Miami-Dade County

County juvenile chief on kids with guns: ‘I’ve never seen anything like it’

Morris Copeland, director of Miami-Dade’s Juvenile Services Department, at a March 30 press conference on steps the county is taking to address youth violence. Behind him are county commissioners Audrey Edmonson and Dennis Moss.
Morris Copeland, director of Miami-Dade’s Juvenile Services Department, at a March 30 press conference on steps the county is taking to address youth violence. Behind him are county commissioners Audrey Edmonson and Dennis Moss. DOUGLAS HANKS

Morris Copeland runs the Miami-Dade agency in charge of juvenile offenders, and he mostly listened during a Thursday panel discussion about youths and violence and what may be causing so many children to end up either firing fatal shots or dying from them.

After about 40 minutes, Copeland leaned into his microphone and delivered the bluntest theory of the day.

“They have unimpeded access to firearms,” said Copeland, director of the the county Juvenile Services Department, which processes most children arrested in the county. “We have 11-, 12-, 13-year-olds packing heat. I’ve been in this business for 28 years. I’ve never seen anything like it.”

“Kids are going to fight. Kids are going to disagree,” he continued during the Youth: Next Generation panel at the State of Black Miami Forum at Florida Memorial University. “A child with firearms is a recipe for disaster.”

His comments reflected broader observations shared by law enforcement and education officials as they tackle an alarming spate of children being shot and killed by gunfire. Even after decades of guns and street crime going hand-in-hand in Miami and beyond, local authorities say they’re seeing more children obtaining firearms.

“We can’t put our finger on why there is an increase,” Juan Perez, the county’s police chief, wrote Thursday.

Crime statistics hint at more gun possession among Miami-Dade’s youths. While overall gunfire deaths of children under 18 stayed roughly steady in 2015, there was growth in the number of children and teens shot: 60 through the end of November last year, compared with 45 in 2014, according to school-district data.

Copeland said he has seen a surge in children booked into a special program for offenders caught with guns, with waiting lists that weren’t present even several years ago. As part of a plan that Mayor Carlos Gimenez announced last week, Miami-Dade plans to boost funding for the program to clear the wait.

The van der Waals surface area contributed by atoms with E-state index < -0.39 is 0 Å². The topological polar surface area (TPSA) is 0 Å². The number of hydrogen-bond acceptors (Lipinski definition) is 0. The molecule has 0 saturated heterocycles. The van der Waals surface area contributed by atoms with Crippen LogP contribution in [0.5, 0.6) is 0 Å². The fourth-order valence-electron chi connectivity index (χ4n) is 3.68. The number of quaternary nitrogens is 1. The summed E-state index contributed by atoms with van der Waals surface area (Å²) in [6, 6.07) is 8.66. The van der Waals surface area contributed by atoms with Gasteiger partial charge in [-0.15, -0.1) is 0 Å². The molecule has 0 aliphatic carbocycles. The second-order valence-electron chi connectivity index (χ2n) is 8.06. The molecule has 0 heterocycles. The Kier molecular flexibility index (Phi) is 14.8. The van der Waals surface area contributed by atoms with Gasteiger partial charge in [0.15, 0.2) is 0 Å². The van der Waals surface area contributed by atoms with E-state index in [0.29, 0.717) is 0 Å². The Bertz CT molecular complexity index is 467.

A former probation officer and veteran of the county and state juvenile-offender programs, Copeland said his staff has been tracking an increase in armed carjackings and armed robberies amid the steady stream of theft and assault cases that make up the bulk of their work. “It’s been extremely alarming to us,” he said.

Shooting statistics are getting more attention as community leaders grasp for any course of action they can take to address high-profile shootings of some of the county’s youngest residents. The primary spark was the Feb. 20 shooting death of 6-year-old King Carter, a first-grader caught in a gun fight by teens furious over Facebook posts.

At Thursday’s panel discussion, part of a day-long discussion organized by the county’s first Haitian-American commission chairman, Jean Monestime, several speakers lamented the low expectations and anemic opportunities surrounding many black youths in the Miami area.

“The black professional class in Miami-Dade County, if you’re fortunate enough to be a part of it, you almost forget everybody else,” said Stephen Johnson, a partner with Miami’s Lydecker Diaz and president of One Hundred Black Men of South Florida. “You have no reason to go see the children in your community unless you force yourself to do it. And the one thing they need to see is black men in suits, running things.”

Panelist Shirley Plantin-Pierre, an executive at the Sant La Haitian Neighborhood Center, said she’s struck by the grim outlook of children who come to the nonprofit. “Our young black men say: ‘Miss, I don’t see you why you’re investing in me. Because I’m not going to live past 18.’

“We’re breeding a community that doesn’t love life,” she said, “and they don’t fear death.”

Tara Malachi, a Liberty City resident who commutes to a job in Broward as a childcare-resource specialist, told the panelists that she is weary of her family living in a neighborhood where dilapidated buildings are allowed to be the norm. “My 16-year-old son scored a 1390 on his SATs. And he wants to move out of this state when he graduates,” Malachi said. “I want to know: Who can I hold accountable?”

This post was updated to clarify Tara Malachi’s job description.

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